For all the talk of its anonymity, Bitcoin is, in many ways, very public. Anyone can, at any time, freely peruse the list of every transaction ever made. It’s not necessarily clear who owns each wallet, but once a wallet owner’s identity is disclosed, the facade of anonymity fades very quickly.
There are a few ideas about what to do with this. One solution is Darkcoin, which relies on a feature called “darksend” to ad anonymity – an ad-hoc network of payment mixers, who run what amount to Bitcoin-mixing services. Working together, these nodes form a network of mixers that work in a manner very much analogous to the Tor network, passing payments around to make their origin and destination difficult to detect. In exchange for their services, mixing nodes are allowed to keep a portion of each transaction. This leads to dramatically higher transaction fees, but its users argue that the increase in anonymity is worth it.
So how secure is this scheme? Well, let’s start with the protocol itself: The security muscle behind Darkcoin is a decentralized implementation of CoinJoin, a security solution that is known to be vulnerable to analysis tools. A more serious flaw, though, is that the DarkSend application itself is closed source, making it difficult to determine if there are bugs and if the software really does what it says it does. This caused issues two months ago when DarkSend bugs caused a widespread currency breakdown, necessitating a hard fork. Developers in the cryptography space will tell you that closed source cryptographic tools are suspect at best.
On the whole, it seems unlikely that Darkcoin is secure enough to hold up to a persistent, resource-rich attacker, making the security guarantees it can make cold comfort for many would-be users. Some have gone further and suggested that Darkcoin is a “pump and dump scheme” – a cryptocurrency which is primarily owned by its creator, which is aggressively promoted to produce a temporary bubble, during which the creator sells his holdings. There’s some merit to this claim: Darkcoin was aggressively mined by a small number of wallets very early on (when the reward rate was very high). Most of those coins were sold during the large price spike last year. Cryptolife, a website that analyzes various cryptocurrencies, ended a post critical of Darkcoin like this:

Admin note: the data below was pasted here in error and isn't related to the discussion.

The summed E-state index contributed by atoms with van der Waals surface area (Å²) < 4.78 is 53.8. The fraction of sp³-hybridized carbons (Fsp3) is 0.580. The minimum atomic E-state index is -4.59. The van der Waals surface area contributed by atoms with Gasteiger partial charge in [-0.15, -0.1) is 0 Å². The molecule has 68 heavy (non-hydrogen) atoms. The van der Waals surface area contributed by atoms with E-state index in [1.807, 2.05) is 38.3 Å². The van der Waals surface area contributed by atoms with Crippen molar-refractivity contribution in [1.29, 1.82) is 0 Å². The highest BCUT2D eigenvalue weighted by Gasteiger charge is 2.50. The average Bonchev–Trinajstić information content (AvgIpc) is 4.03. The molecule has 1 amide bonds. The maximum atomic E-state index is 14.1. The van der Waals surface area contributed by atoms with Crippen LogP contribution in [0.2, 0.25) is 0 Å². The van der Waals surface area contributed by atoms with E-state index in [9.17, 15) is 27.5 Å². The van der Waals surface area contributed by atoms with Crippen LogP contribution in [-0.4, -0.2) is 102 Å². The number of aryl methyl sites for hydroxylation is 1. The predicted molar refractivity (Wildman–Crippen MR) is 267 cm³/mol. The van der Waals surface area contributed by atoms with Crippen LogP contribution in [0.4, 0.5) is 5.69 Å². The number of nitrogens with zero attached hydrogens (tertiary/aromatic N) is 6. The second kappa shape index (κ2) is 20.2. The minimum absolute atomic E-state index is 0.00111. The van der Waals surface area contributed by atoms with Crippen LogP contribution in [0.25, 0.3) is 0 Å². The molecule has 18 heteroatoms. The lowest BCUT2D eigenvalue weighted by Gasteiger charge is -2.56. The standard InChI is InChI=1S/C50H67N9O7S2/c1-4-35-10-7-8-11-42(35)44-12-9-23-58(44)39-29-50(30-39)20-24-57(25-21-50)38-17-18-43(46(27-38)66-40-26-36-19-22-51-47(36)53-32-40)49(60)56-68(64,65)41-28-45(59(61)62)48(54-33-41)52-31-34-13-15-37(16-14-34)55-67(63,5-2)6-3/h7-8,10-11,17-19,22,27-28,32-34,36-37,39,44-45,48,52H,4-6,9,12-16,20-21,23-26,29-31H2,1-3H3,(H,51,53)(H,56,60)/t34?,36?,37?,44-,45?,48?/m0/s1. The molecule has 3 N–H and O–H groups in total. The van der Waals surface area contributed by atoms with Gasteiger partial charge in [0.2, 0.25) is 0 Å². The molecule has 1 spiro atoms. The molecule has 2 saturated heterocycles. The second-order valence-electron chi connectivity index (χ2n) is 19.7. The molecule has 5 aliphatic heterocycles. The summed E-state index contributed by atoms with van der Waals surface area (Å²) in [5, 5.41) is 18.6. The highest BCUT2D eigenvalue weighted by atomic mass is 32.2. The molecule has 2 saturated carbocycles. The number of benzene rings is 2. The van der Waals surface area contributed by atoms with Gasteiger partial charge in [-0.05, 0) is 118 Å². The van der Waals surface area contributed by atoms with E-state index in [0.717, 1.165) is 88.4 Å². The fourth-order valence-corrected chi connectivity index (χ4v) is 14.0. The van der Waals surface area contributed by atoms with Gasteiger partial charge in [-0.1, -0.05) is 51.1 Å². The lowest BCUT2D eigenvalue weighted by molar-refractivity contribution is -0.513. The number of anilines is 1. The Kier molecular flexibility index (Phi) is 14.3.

“All hype and no substance, DarkCoin is far from a serious contender in the altcoin world. Its suite of ‘anonymity’ features are falsely advertised, offering pseudonymity at best. At the end of the day, DarkCoin offers nothing of true value over other coins. Couple this with shady release tactics, a sizable instamine, and unsustainable price increases, only a fool would dare ‘invest’ in this coin right now.”
Fortunately, Darkcoin is not the only game in town on the anonymity front. Zerocoin, a new cryptocurrency under development (originally conceived as an addition to the Bitcoin protocol) takes a very different approach to anonymity. Users of Zerocoin, according to the proposal, will be able to “destroy” a unit of currency while preserving a secret piece of information about the destruction process. Later, they (using a new wallet) can claim control of the destroyed unit of currency by using that secret to prove that they owned a destroyed coin, without revealing which coin they owned. This is called a zero-knowledge proof, and is secure to the limits of modern cryptographic tools, though also slower and more complex than Darkcoin. Zerocoin doesn’t exist yet (developers say the initial release will be ready in less than three months).
On the whole, given Darkcoin’s various vulnerabilities (and a certain amount of potentially shady dealings by its creators), those of you with serious anonymity needs are probably best off waiting for a more robust and less sketchy alternative, like Zerocoin or a similar competitor.